Here is Bamyan, Hazaristan. The Hazara still face systematic crimes such as discrimination by the Pashtunist government and genocide by terrorist groups including Pashtun Taliban, Kuchi and Daesh. In March 2001, Pashtun Taliban destroyed the ancient Buddha sculptures of Bamyan which were principal symbols of Hazara history and culture, and one of the most popular masterpieces of the oral and intangible heritage of humanity. However, the Hazara try their best to preserve their colorful (...)
“I Am Hazara” the documentary screen on International Exile Film Festival in Sweden
Saturday 26 October 2013, by
by Laili Arozo
This year’s International Exile Film Festival in Sweden screens 68 films from across the globe which ”strives to promote general discussions around “exile”, as well as protest against none-democratic forces and the injustices of the society.”, according to its official website.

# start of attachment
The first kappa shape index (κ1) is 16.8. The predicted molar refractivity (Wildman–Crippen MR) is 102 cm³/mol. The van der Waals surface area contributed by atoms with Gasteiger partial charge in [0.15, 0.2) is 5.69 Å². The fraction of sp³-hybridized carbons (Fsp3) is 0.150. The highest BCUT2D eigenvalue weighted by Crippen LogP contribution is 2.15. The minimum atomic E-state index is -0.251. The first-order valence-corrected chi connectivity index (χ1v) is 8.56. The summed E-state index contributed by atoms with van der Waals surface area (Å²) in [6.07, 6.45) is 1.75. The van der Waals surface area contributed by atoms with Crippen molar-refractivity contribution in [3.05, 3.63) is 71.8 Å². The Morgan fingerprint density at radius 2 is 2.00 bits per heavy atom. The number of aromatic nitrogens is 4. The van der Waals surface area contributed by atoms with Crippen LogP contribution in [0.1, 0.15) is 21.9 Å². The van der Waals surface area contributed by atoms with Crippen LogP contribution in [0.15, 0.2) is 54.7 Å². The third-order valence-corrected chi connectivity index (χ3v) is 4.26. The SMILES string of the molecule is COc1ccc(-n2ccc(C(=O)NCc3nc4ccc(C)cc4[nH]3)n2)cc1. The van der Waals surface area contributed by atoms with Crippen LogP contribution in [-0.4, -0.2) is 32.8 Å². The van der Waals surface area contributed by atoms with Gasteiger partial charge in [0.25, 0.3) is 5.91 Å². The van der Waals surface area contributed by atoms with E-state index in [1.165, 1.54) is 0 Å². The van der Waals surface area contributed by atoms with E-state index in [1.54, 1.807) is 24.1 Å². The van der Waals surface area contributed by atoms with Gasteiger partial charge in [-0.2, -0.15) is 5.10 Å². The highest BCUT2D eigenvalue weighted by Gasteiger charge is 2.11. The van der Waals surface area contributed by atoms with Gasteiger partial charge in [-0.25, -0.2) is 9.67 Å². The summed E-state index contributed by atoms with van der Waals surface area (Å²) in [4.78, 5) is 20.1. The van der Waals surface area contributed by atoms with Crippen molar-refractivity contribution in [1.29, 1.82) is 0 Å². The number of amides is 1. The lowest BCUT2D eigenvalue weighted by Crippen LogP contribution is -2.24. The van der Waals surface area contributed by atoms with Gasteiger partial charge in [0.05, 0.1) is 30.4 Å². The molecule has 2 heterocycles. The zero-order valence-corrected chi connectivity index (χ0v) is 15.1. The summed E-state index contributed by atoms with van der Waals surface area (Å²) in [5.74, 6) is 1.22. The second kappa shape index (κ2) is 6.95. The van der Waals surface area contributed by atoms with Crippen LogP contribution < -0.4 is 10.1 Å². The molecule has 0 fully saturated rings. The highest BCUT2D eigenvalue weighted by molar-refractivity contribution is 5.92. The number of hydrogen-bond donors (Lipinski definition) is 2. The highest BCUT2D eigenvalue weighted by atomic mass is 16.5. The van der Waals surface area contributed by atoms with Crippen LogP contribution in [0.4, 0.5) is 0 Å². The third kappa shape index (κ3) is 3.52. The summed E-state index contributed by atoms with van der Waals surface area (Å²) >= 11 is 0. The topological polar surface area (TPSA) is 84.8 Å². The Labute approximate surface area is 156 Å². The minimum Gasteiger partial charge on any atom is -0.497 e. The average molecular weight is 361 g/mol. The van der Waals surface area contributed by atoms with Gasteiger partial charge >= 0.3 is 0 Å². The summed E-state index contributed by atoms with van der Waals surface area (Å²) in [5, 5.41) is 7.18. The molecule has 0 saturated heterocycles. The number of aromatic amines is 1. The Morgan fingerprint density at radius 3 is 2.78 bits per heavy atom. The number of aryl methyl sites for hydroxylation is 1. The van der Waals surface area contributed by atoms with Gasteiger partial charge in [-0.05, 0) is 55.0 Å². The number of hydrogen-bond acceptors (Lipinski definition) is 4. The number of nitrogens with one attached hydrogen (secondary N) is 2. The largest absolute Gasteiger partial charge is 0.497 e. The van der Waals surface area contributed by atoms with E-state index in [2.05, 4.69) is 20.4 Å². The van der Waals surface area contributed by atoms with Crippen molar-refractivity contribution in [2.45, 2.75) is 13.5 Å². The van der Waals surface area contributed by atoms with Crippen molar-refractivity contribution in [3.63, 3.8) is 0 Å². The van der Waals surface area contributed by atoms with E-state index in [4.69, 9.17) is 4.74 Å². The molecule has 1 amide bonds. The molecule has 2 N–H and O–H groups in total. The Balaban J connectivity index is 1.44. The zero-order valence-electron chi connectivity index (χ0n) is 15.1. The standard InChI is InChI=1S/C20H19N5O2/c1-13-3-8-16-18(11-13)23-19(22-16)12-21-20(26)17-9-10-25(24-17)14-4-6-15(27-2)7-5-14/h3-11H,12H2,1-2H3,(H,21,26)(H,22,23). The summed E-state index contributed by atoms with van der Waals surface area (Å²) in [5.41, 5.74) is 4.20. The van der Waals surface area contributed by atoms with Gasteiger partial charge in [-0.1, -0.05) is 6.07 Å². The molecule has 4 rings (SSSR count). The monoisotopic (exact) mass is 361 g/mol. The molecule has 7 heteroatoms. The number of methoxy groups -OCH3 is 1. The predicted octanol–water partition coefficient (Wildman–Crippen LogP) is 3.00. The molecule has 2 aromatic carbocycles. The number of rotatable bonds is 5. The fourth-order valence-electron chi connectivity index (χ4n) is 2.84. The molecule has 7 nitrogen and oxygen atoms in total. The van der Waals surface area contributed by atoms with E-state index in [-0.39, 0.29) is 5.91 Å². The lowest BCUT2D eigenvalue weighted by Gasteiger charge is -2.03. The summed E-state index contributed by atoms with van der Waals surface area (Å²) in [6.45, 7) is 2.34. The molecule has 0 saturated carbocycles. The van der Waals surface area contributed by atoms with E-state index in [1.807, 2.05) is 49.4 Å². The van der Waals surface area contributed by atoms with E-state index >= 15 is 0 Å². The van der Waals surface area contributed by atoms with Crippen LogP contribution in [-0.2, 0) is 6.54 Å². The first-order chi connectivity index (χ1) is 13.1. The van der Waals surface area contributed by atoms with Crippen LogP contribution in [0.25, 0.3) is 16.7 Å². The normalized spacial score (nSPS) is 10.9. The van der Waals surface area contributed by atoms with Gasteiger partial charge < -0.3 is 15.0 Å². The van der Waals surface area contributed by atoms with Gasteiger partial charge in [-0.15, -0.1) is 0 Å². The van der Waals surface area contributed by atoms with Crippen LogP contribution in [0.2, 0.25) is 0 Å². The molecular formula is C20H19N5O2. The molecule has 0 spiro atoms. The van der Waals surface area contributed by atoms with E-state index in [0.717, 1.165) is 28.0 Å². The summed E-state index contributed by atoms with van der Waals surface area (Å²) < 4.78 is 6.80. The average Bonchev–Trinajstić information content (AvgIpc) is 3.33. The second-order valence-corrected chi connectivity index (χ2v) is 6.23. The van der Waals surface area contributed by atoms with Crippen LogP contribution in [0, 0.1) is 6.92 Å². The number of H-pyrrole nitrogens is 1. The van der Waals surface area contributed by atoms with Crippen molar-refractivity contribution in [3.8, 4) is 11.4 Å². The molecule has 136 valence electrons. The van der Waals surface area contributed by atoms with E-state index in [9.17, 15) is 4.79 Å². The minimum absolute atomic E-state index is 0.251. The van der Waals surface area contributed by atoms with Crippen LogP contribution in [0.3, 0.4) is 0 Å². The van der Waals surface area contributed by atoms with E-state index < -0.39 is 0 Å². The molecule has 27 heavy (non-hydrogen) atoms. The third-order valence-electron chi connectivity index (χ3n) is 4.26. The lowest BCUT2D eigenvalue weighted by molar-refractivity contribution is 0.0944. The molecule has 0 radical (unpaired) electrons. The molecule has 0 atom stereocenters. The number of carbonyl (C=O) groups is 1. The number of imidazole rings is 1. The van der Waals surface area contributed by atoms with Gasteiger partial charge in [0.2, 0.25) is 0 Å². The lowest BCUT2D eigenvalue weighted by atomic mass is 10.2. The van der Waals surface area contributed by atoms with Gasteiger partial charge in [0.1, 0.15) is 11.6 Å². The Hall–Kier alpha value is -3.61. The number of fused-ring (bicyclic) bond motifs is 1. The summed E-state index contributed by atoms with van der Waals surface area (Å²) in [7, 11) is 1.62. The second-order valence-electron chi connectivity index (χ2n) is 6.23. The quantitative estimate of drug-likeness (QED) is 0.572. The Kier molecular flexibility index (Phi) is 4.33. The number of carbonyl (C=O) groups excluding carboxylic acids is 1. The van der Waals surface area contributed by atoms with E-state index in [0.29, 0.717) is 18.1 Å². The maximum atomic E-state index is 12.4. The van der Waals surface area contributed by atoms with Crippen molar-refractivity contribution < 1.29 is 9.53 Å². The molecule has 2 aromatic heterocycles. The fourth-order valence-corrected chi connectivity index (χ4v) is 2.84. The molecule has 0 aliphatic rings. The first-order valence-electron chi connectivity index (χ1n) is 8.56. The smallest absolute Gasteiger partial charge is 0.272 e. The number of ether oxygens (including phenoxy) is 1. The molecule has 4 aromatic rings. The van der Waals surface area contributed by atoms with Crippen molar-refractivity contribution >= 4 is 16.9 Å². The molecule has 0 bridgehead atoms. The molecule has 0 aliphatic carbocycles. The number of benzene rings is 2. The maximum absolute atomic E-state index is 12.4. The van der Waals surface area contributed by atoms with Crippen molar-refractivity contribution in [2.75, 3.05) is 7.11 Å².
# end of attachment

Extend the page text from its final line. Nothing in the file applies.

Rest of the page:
The festival will open with screening of a German- film Almanya on November 01, followed by a Pakistani documentary film ‘I Am Hazara’ on Saturday November 02. Pakistani producer & filmmaker, Nadir Siddiqui and M Hassan Miraj, has in this film documented atrocities committed against the ethnic Hazaras in Pakistan’s Quetta city.
It handsomely portrays story of a mother whose young son drowned in the Pacific Ocean while trying to flee to Australia; a you Hazara boy who is deported back to Pakistan after having survived a capsizing in the Indonesian ocean and an artist who is compelled to train his students in a small room after leaving the Art Council and city’s main educational institutions in fear of getting target-killed. The screening of this film will be followed by a question-answer session with the filmmakers and other activists.
I Am Hazara will be screened at iconic World Culture Museum, Gothenbrug, Sweden.
View online : http://www.hazarapeople.com/2013/10...